If you’ve ever taken a history class, you know about the Turner Frontier Thesis
If you’ve ever read a classic science fiction novel, you know about the Turner Frontier Thesis.
The Significance of the Frontier in American History has been called “the single most influential piece of writing in the history of American history,” but its author, Frederick Jackson Turner, has been unjustly forgotten. Or deliberately shovelled under? Alas, poor Frederick. The usual suspects (Wikipedia et al.) are strangely light on details about him. Nevertheless, his career-making concept is still embedded in our minds and our genre:
American development has exhibited not merely advance along a single line, but a return to primitive conditions on a continually advancing frontier line, and a new development for that area. American social development has been continually beginning over again on the frontier. This perennial rebirth, this fluidity of American life, this expansion westward with its new opportunities, its continuous touch with the simplicity of primitive society, furnish the forces dominating American character. The true point of view in the history of this nation is not the Atlantic coast, it is the Great West.
The westward expansion of American life is the template for roughly 71% of all science fiction(1). Some striking examples from my own recent reading are the Commonwealth Saga of Peter F. Hamilton and Alastair Reynolds’s new novel (first in a trilogy), Blue Remembered Earth. Both authors are British but that just goes to prove the power of Turner’s idea.
Interestingly, the Turner Frontier Thesis also pops up in a lot of fantasy! Robin Hobb’s most recent saga, The Rainwilds Chronicles, leans heavily on the suspense of an expedition into the unknown interior of a continent. Her Soldier Son Trilogy offers such straightforward parallels with the American pioneer experience that they hardly need pointing out, while Orson Scott Card’s entire fantasy oeuvre partakes of pioneer culture.
On the other side of the Pacific, Japan has its own pioneer history. Hokkaido, the northernmost of the “home islands,” was not always a part of Japan. It and its native Ainu people were subdued piecemeal during the medieval period but the development of this vast northern territory really took off after the Meiji Restoration. The expansion of the Japanese people (wajin) throughout the island was termed ‘colonization’ at the time, but the period is now known as the ‘opening up of Hokkaido’ and the immigrants are often referred to as pioneers.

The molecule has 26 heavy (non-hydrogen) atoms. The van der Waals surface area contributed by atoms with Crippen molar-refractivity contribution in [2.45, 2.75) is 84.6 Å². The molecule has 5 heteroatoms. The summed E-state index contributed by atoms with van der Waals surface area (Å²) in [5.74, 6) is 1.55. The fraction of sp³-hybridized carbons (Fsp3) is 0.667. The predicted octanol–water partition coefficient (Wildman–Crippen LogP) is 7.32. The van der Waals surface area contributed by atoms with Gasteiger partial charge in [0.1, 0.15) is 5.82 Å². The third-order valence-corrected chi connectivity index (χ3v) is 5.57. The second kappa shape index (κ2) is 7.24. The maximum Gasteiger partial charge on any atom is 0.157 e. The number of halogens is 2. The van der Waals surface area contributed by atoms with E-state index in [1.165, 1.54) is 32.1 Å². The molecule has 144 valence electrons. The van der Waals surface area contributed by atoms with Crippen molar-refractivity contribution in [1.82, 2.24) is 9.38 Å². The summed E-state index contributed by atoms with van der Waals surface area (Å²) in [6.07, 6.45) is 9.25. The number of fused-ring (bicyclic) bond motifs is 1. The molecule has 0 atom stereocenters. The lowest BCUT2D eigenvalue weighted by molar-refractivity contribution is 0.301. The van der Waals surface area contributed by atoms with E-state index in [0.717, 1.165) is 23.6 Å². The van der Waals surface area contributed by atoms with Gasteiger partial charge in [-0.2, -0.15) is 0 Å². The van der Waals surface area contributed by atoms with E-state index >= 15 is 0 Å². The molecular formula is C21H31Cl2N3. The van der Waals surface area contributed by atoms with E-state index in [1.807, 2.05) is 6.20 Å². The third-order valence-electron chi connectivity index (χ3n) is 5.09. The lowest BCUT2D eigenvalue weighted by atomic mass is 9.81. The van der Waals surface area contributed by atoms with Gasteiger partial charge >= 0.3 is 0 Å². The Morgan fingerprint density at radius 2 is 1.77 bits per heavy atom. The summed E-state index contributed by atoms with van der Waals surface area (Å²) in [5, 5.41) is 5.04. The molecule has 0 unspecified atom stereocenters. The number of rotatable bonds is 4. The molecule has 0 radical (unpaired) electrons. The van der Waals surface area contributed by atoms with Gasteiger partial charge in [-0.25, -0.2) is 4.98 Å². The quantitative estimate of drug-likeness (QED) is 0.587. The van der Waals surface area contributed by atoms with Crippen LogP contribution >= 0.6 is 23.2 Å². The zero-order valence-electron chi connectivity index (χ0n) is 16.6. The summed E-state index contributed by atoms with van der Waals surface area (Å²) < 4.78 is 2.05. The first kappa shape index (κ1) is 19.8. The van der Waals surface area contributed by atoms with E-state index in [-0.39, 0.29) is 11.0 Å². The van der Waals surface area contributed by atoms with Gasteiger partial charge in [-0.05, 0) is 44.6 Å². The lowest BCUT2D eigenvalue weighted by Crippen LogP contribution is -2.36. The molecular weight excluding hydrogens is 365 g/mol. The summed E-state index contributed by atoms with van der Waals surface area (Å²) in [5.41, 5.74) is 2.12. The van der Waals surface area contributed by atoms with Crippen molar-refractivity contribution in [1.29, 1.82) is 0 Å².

This experience has left no mark on Japanese culture comparable to the formative effect of the corresponding (and almost contemporaneous) American period–maybe it’s simply been blotted out by Japan’s later, ill-fated colonial experiments. Both Japanese and American pioneers needed grit and steel to survive, and both took part in the violent squashing of native peoples. In Hokkaido prisoners and, later, press-ganged unfortunates were used for labor. The bones of these poor men have been found walled up in concrete in Hokkaido’s Jomon Tunnel, having been buried as human sacrifices as late as 1900. Their ghosts are still seen today.
Since then–since the war–the history of Hokkaido has been rewritten as a sort of knock-off version of the American pioneer story–more Little House in the Big Woods than Little House on the Prairie. Typical tourist attractions are dairy farms and, inexplicably, wonderfully, lavender fields. Some farms have animals and lavender. Driving across the wide open spaces of the island, so different from the cramped volcanic topography of Honshu, you do get a feeling that you’ve “lit out for the Territory.”
But the ghosts are still there and they come to life, chillingly, in Haruki Murakami’s novel A Wild Sheep Chase. A braincurdling blend of ghost story, mystery, and sub-arctic blues, A Wild Sheep Chase locates the id itself in Hokkaido. The scenes with the ghost of the Rat remind me of the scenes in Earthsea where Ged finally catches up with his shadow. Literally haunting stuff. This is one of Murakami’s best novels, and Alfred Birnbaum’s English translation is a joy. If you haven’t read it, go get it.
It was after rereading A Wild Sheep Chase that I realized the Turner Frontier Thesis does apply to Japan. But you have to juggle with it a bit:
Japanese development has exhibited not merely advance along a single line, but a return to primitive conditions on a continually advancing frontier line, and a new development for that area. Japanese social development has been continually beginning over again on the frontier. This gravitational pull, this fluidity of Japanese life, this intimacy with the dead, its continuous reminder of the malevolence inherent in the spirit world, furnish the forces dominating Japanese character. The true point of view in the history of this nation is not that of the living man, it is that of the ghost.
Am I just being a cleverclogs here? Yeah, a bit. But the frontier between life and death really does feel closer in Japan than in the States. It runs right through my neighborhood, where hundreds of people were burnt to death or drowned in the canals during the firebombing of Tokyo. There’s one little narrow alley, in the shadow of an international financial institution’s think tank building, which is guarded by stone foxes and where no one ever, ever goes. This hauntedness, the homage of fear paid to history’s human sacrifices, is missing from America’s memory of its own colonial era. Thus American science fiction and fantasy reflect a thoughtless faith in the power of lip service to diversity as a historical pabulum, while Japanese speculative fiction rushes forever down a tunnel full of ghosts, colliding again and again with the unburied past.
1. Rough guess.